ABC World News (7/27, story 5, 2:05, Gibson) reported, “There’s a new study out today that shows that texting while driving is by far the most dangerous driving distraction. The 18-month study was conducted with long-haul truckers but researchers said the high risk associated with texting applies to all drivers.” Researchers found that while texting, drivers “are 23-times more likely to crash.”
NBC Nightly News (7/27, story 8, 2:15, Williams) added that “14 states and the District of Columbia now ban texting while driving. But it could be tough to enforce.” Other “studies have shown that reaction time and steering ability were worse while texting than while the drivers were actually drunk. But a new survey of drivers by AAA reveals while almost all of them see texting as just as frightening on the roads as drunk driving, more than one-fifth still do it anyway.”
In a front-page story, the New York Times explains that the study, performed by the Virginia Tech Transportation Institute, followed drivers in “the cabs of long-haul trucks with video cameras over 18 months.” The study is currently “undergoing peer review and has been submitted for publication in the Journal for Human Factors.” It “also found that drivers took their eyes off the road for around five seconds when texting.” The New York Times also describes the study’s methodology in a text bar.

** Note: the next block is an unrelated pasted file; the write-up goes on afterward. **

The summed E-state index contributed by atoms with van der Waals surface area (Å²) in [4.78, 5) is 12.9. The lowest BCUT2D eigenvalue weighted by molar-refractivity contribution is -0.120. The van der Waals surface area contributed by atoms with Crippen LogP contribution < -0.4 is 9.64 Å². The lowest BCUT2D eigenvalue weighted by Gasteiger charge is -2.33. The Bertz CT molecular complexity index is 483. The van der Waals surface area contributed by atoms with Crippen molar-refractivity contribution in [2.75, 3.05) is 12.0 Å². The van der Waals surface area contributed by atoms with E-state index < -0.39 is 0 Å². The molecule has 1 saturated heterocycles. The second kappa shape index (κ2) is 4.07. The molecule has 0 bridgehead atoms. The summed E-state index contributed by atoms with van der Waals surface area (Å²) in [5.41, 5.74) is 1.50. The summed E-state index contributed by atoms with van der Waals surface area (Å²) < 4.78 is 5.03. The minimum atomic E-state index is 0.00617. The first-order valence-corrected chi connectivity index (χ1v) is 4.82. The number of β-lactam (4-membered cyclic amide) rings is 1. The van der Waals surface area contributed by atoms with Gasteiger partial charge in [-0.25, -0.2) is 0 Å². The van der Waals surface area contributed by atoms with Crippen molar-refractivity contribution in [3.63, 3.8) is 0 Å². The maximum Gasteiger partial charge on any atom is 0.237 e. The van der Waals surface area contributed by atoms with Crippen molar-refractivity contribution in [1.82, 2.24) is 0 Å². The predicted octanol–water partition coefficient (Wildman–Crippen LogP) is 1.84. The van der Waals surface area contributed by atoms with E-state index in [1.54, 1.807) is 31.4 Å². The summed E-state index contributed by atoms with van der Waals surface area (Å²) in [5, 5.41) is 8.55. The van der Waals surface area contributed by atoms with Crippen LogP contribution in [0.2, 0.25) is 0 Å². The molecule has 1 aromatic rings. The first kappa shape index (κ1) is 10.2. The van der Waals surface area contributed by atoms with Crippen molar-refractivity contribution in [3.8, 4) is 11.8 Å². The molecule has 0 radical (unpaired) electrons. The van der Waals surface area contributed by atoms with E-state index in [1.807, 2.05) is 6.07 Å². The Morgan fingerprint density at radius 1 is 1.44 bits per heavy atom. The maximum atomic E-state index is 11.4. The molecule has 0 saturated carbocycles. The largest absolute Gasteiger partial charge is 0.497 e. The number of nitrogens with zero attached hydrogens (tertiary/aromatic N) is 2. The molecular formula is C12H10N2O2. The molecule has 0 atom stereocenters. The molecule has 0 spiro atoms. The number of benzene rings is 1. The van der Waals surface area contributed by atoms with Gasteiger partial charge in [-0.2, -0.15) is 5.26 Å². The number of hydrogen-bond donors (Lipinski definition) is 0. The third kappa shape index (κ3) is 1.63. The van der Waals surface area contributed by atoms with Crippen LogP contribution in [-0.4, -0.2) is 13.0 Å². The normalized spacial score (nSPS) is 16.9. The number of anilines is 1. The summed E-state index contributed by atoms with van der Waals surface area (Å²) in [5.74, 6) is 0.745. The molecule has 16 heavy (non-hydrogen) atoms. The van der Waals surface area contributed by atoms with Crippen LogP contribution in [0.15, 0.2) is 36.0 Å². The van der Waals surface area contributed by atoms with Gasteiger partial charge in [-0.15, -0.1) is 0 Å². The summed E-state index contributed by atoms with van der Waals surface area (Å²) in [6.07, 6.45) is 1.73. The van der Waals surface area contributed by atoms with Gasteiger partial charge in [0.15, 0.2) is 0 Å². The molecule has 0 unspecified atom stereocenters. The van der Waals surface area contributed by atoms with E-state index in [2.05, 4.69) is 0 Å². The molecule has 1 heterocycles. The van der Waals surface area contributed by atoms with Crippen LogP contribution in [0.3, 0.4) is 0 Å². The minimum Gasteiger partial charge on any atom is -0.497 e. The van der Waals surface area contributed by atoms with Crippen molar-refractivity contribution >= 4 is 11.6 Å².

Meanwhile, the AP compares the 23 times greater risk of collision while texting to a six-fold increase while “dialing a cell phone or reaching for an electronic device.” Researchers “recommended that texting should be banned for all drivers, and all cell phone use should be prohibited for newly licensed teen drivers. Fourteen states do ban texting while driving.”
Jackson: Texting while driving should be banned. In a column in the Boston Globe, Derrick Z. Jackson writes, “Studies since 2003, such as the one that says that driving while talking on a cellphone is like driving drunk, are persuasive enough for [President] Obama and [Transportation Secretary Ray] LaHood to announce far more serious policies. Currently the Highway Traffic Safety Administration merely suggests that drivers “refrain” from talking on cellphones. The science cries out for a nationwide ban.
From the American Association for Justice news release.